Rockscience has been busy soliciting feedback from their user base on news features for their settlement analysis software program, Settle3D. After receiving all of the feedback in the beta program, many of the user suggestions […]
Univ. of Missouri’s Historic Memorial Union, Built to Honor WWI Dead, Gets New Life with TerraThane Geotechnical Foam
MOUNT AIRY, NC—The Univ. of Missouri’s iconic Memorial Union, with its Gothic architecture and central bell tower, was built to commemorate the 117 Mizzou alumni who lost their lives in WWI, and has been under silent attack. Like all buildings built atop the ancient dry riverbeds of the tributary valleys of the Missouri River, the soil beneath is a mixture of sand, clay, and fine rock particles and highly susceptible to erosion from water. So, while hundreds of thousands of students walked the hallways of the building, water escaping steam pipes far beneath caused severe drying of the soil and destabilized it enough so that erosion created voids, or cavities in the soil, some as large as four feet. In turn, this caused the concrete slab floors atop the voids to become uneven, and the eventual danger of even greater problems loomed large.
A team of engineers went after the problem, including MU alums, Matt VanderTuig, P.E., of Bartlett & West, Jefferson City, MO, and Mark Whitehead, P.E. with extensive structural design and environmental engineering management experience. They suggested to Chris Hentges, president of SIRCAL Contracting, Jefferson City, the general contractor in charge of the job, that instead of using the older method of mudjacking, a highly involved and intrusive process of drilling large holes in the slabs—sometimes removing the slabs entirely—and pumping “mud”, ultra-heavy Portland cement-based grout, into the void, then leveling the slabs, that the university might better be served by using the newer polyurethane foam system method called “foamjacking” or “polyjacking.”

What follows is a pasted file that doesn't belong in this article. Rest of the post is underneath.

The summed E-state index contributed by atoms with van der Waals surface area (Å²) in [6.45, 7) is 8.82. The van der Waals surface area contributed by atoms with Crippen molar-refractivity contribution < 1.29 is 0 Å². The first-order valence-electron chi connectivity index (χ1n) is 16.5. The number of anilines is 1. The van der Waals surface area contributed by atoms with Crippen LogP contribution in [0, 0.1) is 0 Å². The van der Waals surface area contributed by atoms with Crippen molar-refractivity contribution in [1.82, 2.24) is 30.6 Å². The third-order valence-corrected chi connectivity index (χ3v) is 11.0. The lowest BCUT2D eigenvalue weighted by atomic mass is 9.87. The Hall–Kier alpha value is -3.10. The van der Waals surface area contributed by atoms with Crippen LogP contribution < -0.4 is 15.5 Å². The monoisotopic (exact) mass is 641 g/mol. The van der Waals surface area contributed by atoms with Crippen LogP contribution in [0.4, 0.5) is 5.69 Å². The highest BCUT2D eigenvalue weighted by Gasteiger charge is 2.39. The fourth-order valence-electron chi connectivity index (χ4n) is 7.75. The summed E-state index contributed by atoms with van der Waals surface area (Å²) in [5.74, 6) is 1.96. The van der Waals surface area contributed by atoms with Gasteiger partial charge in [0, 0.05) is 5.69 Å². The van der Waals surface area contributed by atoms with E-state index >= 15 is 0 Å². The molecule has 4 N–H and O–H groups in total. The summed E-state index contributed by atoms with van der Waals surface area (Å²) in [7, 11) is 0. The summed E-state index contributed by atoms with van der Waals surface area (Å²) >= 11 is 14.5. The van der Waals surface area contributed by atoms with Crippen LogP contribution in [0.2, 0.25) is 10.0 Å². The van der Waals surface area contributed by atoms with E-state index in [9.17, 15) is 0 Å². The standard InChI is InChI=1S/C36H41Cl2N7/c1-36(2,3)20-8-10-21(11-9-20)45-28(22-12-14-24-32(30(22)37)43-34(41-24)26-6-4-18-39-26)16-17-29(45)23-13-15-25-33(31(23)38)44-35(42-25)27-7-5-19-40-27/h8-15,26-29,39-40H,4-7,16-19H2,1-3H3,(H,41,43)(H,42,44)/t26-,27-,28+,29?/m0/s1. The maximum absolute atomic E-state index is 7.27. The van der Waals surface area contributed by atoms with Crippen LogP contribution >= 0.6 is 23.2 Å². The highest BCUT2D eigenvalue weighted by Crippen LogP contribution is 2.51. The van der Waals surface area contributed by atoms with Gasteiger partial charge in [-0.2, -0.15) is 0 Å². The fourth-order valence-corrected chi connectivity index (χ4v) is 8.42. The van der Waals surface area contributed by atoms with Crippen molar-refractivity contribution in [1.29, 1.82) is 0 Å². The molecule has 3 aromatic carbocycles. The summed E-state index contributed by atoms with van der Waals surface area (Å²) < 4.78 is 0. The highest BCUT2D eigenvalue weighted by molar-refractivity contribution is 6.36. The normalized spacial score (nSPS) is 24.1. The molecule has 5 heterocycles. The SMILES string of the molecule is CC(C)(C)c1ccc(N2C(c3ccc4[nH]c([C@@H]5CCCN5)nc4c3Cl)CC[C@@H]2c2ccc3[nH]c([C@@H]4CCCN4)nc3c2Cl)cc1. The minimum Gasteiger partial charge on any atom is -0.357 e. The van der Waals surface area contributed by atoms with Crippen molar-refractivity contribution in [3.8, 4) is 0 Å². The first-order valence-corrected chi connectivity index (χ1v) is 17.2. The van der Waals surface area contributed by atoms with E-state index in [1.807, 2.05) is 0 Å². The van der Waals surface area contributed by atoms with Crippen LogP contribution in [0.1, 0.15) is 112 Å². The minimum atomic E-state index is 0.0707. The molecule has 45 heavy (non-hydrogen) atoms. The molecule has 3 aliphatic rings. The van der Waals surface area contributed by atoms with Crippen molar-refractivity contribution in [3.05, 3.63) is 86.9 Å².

[Editor] Be sure to click through for the rest of the interesting project from GeoPrac sponsor NCFI Polyurethanes and TerraThane! [/Editor]
When your gypsum plant is capable of producing 900 million square feet of wall board every year, you can’t afford to see your process shut down by settlement or problems with groundwater infiltrating or soil […]
Dimitrios at Deep Excavation posted an article last month about a new settlement method for helical piles that he is developing with Michael Perlow. The method is already showing promising results according to the article. […]
Work has begun to construct temporary piers to support the I-43 Leo Frigo Bridge. Pier 22 of the bridge settled approximately 2.5 feet in late September/early October. The new piers are being constructed by Lunda […]
URETEK ICR was contacted regarding settlement in two identical 1.5 million bushel grain flat storage buildings. The overall structure dimensions were 600 ft. long by 135 ft. wide with a Quonset style roof . Below the floor of the storage buildings, a tunnel with conveyance system and a series of aeration tunnels were installed to facilitate moisture control and grain transport.
[Editor] Check out the rest of this contributed Article from Ty Taylor of URETEK ICR, a GeoPrac.net sponsor. Ty describes how the foundations were lifted and stabilized using the URETEK Method® [/Editor]
The Oregon DOT stopped work on a 10-mile stretch of Highway 20 back in 2010 after several landslides were discovered during construction. Four bridges that were constructed by Yaquina River Constructors, a subsidiary of Granite […]
US Wick Drain of Leland North Carolina recently completed the world’s largest marine barge wick drain installation…over 12 MILLION linear feet. The wick drains will allow timely consolidation of marine sediments supporting dikes for the […]
The tunnel replacing the Alaskan Way Viaduct (SR-99) will pass beneath 158 existing structures requiring an extensive program of vibration and settlement monitoring as well as some remediation. Of the 158 buildings, WSDOT identified 20 […]